Former Arbor View parent talks about racial issues at the school
Lawanna Calhoun, a former Arbor View parent, talks about the state of the school. (Amelia Pak-Harvey/Las Vegas Review-Journal)
Jim Foley talks about 30 years of living HIV-positive
Jim Foley, who was diagnosed as HIV positive 30 years ago, talks at his home in Las Vegas on Wednesday, March 13, 2019. (Chase Stevens/Las Vegas Review-Journal)
Traffic Slows to a Crawl on I-15S Near Primm
Traffic slowed to a crawl around 2:30p Sunday, on I-15S near Primm, Nevada.
Homeless residents speak about safety
The homeless residents living at the corner of Owens Ave. and Main St. reflect on how they feel about their safety after two homeless men died, one was hit crossing the street and another was beat to death by another homeless man. (Bizuayehu Tesfaye/Las Vegas Review-Journal) @bizutesfaye
CCSD Superintendent address alleged racially motivated threats at Arbor View
CCSD Superintendent Dr. Jesus F. Jara gives update on alleged racially motivated threats against Arbor View High School, and says such threats will not be tolerated. (K.M. Cannon/Las Vegas Review-Journal) @KMCannonPhoto
Super Bloom Near Lake Elsinore, California
Crowds packed the hills near Lake Elsinore on Saturday to capture a rare selfie amidst the super bloom of poppies turning the landscape purple. The super bloom was caused by the larger rainfall this year. (Todd Prince/Las Vegas Review-Journal)
Fiery accident in Las Vegas
A three-car accident on Spring Mountain Road around 6:30 pm on Monday night
A bipartisan coalition holds simultaneous rallies to promote criminal justice
A bipartisan coalition holds simultaneous rallies to promote criminal justice. (Bizuayehu Tesfaye/Las Vegas Review-Journal) @bizutesfaye
Stardust implosion anniversary
Twelve years ago today, the Stardust Resort and Casino was imploded. (Mat Luschek/Review-Journal)
Lawsuits filed against security contractors at Nevada National Security Site
Two lawsuits were filed today against the current and former government security contractors for the Nevada National Security Site, one on behalf of Jennifer Glover who alleges sexual discrimination and assault and the other on behalf of Gus Redding who alleges retaliation after he gave statements supporting Glover’s claims. (Rachel Aston/Las Vegas Review-Journal)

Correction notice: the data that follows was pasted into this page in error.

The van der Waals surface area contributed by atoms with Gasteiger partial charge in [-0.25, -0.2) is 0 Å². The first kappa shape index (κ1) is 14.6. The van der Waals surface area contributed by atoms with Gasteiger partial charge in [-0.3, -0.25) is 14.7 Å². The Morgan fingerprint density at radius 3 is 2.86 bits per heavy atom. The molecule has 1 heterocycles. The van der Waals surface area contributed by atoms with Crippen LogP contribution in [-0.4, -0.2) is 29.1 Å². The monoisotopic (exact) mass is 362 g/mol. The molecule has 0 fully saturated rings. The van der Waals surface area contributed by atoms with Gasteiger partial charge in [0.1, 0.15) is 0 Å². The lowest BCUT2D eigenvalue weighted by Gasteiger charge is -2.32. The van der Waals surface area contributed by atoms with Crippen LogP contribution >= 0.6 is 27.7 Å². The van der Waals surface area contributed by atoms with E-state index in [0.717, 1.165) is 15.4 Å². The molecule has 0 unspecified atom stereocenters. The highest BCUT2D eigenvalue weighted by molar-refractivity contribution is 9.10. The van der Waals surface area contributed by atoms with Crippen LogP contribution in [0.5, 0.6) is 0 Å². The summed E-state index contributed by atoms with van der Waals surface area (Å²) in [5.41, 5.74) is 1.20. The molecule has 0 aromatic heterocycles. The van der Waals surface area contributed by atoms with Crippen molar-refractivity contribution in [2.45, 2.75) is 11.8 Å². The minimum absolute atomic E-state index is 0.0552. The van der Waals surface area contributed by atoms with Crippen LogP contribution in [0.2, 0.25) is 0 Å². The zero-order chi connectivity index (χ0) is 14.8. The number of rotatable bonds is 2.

New housing option helps Las Vegas moms keep kids while kicking drugs
WestCare Nevada Women and Children’s Campus in Las Vegas has added a new transitional housing wing for women who have completed the inpatient treatment at the behavioral health nonprofit to help them as they go through outpatient treatment, shore up their finances and prepare to secure long-term housing. (K.M. Cannon/Las Vegas Review-Journal) @KMCannonPhoto
Teenager in critical condition after being struck by an SUV in Henderson
Authorities were called about 2:45 p.m. to the scene in the 2100 block of Olympic Avenue, near Green Valley Parkway and Sunset Road. The teenager was taken to University Medical Center in critical condition. (Michael Quine/Las Vegas Review-Journal)
The Water Question Part 3: Conservation loves a crisis
Future growth in the Las Vegas Valley will rest almost entirely on the community’s ability to conserve its finite share of the Colorado River.
The Water Question Part 7: How much can we grow?
Many experts agree that Southern Nevada can continue to grow, so long as residents are willing to do what needs to be done to stretch our crucial resource as far as it will go.
The Water Question Part 6: How many people can Southern Nevada’s water sustain?
The number can swing wildly depending on a host of variables, including the community’s rates of growth, conservation efforts and the severity of drought on the Colorado River.
TOP NEWS
Home Front Page Footer Listing